Some friends of mine once came up with the idea of Bollywood watching parties – I would love to try and pull this off – find a place with a big television (ours isn’t giant enough). Baahubali would be perfect – both parts one and two. Crazy action, melodrama, politically incorrect dancing and romance (there is actually a scene where the hero, while holding his breath underwater, tattoos his love’s arm while she sleeps trailing her arm into a lake –  that’s a me-too moment).

Now onto part 2 – there’s a lot of unanswered questions.

Ok, there is a YouTube movie reviewer named The Critical Drinker. He is apologetically nasty towards modern shit movies and the useless crap mendacity that has invaded what passes as entertainment – but every now and then he finds something that swims against the stream to recommend. 

Today he reviewed and liked a recent Bollywood extravaganza called RRR. He does a very good job of explaining how odd these movies look to Western eyes and why you should put your preconceptions aside and enjoy what dances across your eyeballs. A very interesting review (not too many spoilers).

RRR is streaming on Netflix. So its Baahubali Part 2 – and then it’s time for RRR. Sounds like a party. 

I Luv Ya Honey Bunny

The path of the righteous man is beset on all sides
By the inequities of the selfish and the tyranny of evil men
Blessed is he who, in the name of charity and good will
Shepherds the weak through the valley of darkness
For he is truly his brother’s keeper and the finder of lost children
And I will strike down upon thee
With great vengeance and furious anger
Those who attempt to poison and destroy my brothers
And you will know my name is the Lord
When I lay my vengeance upon thee

—-Eziekiel 25 17, Pulp Fiction

Swag from the Alamo Drafthouse Pulp Fiction Party

Tonight Candy and I had tickets to a Pulp Fiction Party at the Richardson Alamo Drafthouse.

I haven’t seen Pulp Fiction in a theater for a long, long time – it was time to see it again.

There were a few things that made this showing a “Party.” An employee came out in a bathrobe with a coffee mug before the showing and gave an enthusiastic and F-Bomb filled introduction. They had a Jackrabbit Slim twist contest – I was disappointed that no couple showed up dressed as Mia and Vincent. The winner received a genuine Bad Mother Fucker wallet.

Coolest of all, everyone received some swag – A Serious Gourmet Shit coffee mug, a pack of candy cigarettes, and a Zed Keychain (Zed’s Dead, baby). Now I have a place to keep my chopper keys.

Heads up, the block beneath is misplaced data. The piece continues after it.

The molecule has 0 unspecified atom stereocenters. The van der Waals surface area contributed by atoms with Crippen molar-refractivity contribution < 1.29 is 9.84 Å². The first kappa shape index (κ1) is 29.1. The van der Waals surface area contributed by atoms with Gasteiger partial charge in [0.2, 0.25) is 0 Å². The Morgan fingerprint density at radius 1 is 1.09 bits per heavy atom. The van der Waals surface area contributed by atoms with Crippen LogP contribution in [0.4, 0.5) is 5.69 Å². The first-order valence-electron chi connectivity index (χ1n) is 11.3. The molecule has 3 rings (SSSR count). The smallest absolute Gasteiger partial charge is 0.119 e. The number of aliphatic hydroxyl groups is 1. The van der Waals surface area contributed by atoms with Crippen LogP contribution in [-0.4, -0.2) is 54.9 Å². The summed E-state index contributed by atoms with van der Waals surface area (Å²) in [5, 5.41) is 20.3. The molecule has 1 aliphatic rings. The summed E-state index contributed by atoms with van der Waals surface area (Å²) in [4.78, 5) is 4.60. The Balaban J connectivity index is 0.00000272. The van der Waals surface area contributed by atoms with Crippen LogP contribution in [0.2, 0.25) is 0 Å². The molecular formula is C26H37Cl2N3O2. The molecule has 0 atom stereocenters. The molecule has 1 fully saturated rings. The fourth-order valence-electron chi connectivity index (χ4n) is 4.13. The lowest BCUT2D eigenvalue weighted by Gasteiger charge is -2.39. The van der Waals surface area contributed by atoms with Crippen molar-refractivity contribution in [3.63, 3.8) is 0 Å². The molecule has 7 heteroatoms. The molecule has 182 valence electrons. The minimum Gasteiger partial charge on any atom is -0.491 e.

The Before Trilogy

“Listen, if somebody gave me the choice right now, of to never see you again or to marry you, alright, I would marry you, alright. And maybe that’s a lot of romantic bullshit, but people have gotten married for a lot less.”

— Jesse, Before Sunrise

Bachman Lake, Dallas, Texas, after sunrise

1995 was not so long ago – what? twenty seven years? That may seem a long time ago to you, but it doesn’t to me.

Even in 1995 it was hard to see odd, independent, or foreign films. It was before streaming, before really diverse rental options, and sort of after the death of repertory cinema. Also, I had two small kids at this time – so I was not able to go out searching for unique cinema.

I was still watching movie review shows at the time (I have since quit, too many spoilers). I remember seeing a review, probably on Siskel and Ebert, of a movie called Before Sunrise starring July Delpy and Ethan Hawke. It sounded unique and interesting and I wanted to see it, but never was able to pull it off. It apparently was a conversation movie – sort of like My Dinner With Andre – except with a young couple meeting and spending one single night (before sunrise) in Europe walking around and talking to each other.

Over the years I read that a sequel was made… and then a sequel to the sequel.

A few days ago I noticed that there was a set of three movies on The Criterion Channel titled The Before Trilogy. It was the Before Sunrise and its two sequels – Before Sunset and Before Midnight. I’m not a big TV bingeing person, but I decided to watch the three movies one day after another. I had to skip one day because I felt like shit and couldn’t even get up the energy to watch a damn movie streaming on The Criterion Channel. I realized that the two sequels were both made exactly nine years apart from each other.